The next series against India was washed away and South Africa ran away before Sri Lanka had to qualify for the champion’s trophy along with the West Indies, Zimbabwe and Bangladesh. After wins against the three teams mentioned before Sri Lanka beat New Zealand and then lost to Pakistan and South Africa and thus ended their quest to that plum.
Lanka played New Zealand and drew it 2-all and again lost to India 2-1 in their World Cup precursor.
In the World Cup Sri Lanka beat Bermuda, Bangladesh and India in the qualifying rounds and lost to South Africa by one wicket, beat the West Indies by 113 runs, England 2 runs, New Zealand by 7 wickets, Ireland by 8 wickets and New Zealand by 81 runs before running into the squash ball aided century by Adam Gilchrist, which Lanka lost by 53 runs in a rain and bad-light mixed final fiasco.
Coming home as the World Cup runners-up Lanka lost to a regrouping Pakistan who were eliminated in the qualifying stages in the World Cup 2-1 in Abu Dhabi, and then lost to an emerging English outfit 3-2 on home soil.
This is Sri Lanka’s train of results in the near future prior to the Australian disaster where the home team lost all decency of respect by the general public.
The summary of this is so far from end December 1994 Sri Lanka has played 85 ODIs and has won 43 and lost 42. Out of this forty three wins they have beaten the West Indies 3-1, Bangladesh 10-1, Zimbabwe 1-0, Bermuda 1-0 and the Netherlands 2-0 amounting to 18-2. This means that Sri Lanka only has beaten teams of substance only on 25 occasions while losing 42 times (which includes two against Bangladesh and the West Indies).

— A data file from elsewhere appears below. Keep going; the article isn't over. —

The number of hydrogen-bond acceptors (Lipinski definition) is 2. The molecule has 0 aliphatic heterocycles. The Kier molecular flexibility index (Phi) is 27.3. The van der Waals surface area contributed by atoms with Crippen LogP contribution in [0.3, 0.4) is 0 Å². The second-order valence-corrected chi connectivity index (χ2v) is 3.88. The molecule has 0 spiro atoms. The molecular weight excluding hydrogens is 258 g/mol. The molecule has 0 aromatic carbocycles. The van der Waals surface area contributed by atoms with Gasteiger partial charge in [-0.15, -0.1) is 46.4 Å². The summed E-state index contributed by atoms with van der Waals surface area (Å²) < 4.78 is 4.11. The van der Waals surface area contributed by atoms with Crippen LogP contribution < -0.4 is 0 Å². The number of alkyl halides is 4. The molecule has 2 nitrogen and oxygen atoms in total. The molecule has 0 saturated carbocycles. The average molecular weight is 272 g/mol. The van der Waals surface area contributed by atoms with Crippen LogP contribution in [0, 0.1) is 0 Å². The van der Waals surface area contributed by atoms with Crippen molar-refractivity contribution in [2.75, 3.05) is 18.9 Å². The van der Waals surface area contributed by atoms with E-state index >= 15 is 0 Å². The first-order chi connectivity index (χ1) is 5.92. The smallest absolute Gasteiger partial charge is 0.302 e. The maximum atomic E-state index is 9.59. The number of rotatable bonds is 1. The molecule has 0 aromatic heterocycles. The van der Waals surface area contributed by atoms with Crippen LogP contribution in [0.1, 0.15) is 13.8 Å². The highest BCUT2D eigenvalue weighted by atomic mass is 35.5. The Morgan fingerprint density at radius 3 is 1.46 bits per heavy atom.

Though some say this is the best outfit that Sri Lanka ever had, they seem to lack a combination of the calibre of Arjuna Ranatunga and Aravinda de Silva who have the ‘big match’ temperament. For instance ten years apart they were involved in two award winning partnerships.
The first was in 1986 when Sri Lanka won their very first international trophy. In this Asia Cup final against Pakistan which was played on 6th April 1986 at the SSC grounds, Sri Lanka were tottering at one stage at 3 for 64 in reply to Pakistan’s 191 for 9 in 45 overs, when the pair of Ranatunga and de Silva got together. Ranatunga guiding his younger partner moved the score up to 161 before falling to champion leg spinner Abdul Qadir for 57. Then his younger partner made his departure one run before victory for 52.
Ten years later the same pair brought forth Sri Lanka biggest sporting achievement ever – The Cricket World Cup with an unbroken stand of 97 runs.
Now both Sangakkara and Jayawardena may have their own individual brilliance, but, have to put their act together to put out brilliant performances when it is really needed?
Then the questions to be asked – 1. Is Sri Lanka relying too much on Jayasuriya to deliver the goods and now that he is not so consistent we are back on the drawing board.2. Most of the seniors play their individual game and not for team and country. 3. Sri Lanka’s middle order has been brittle and very little that we have done to remedy the issue. 4. The bowling composition has been more than lopsided on most occasions. 5. Are there indiscipline and team squabbles bugging our performances and there is an investigation pending? 6. Has the IPL taken precedence over our own national cause? 7. Has there been outside pressure on the tour selectors when trying to drop an out of form senior? 8. A family squabble between two players which has led to a divorce also has hampered the two individual’s performances?
Over to you chairman Ranatunga who has more insight to situations of this nature than any other layman who has sat on that seat before.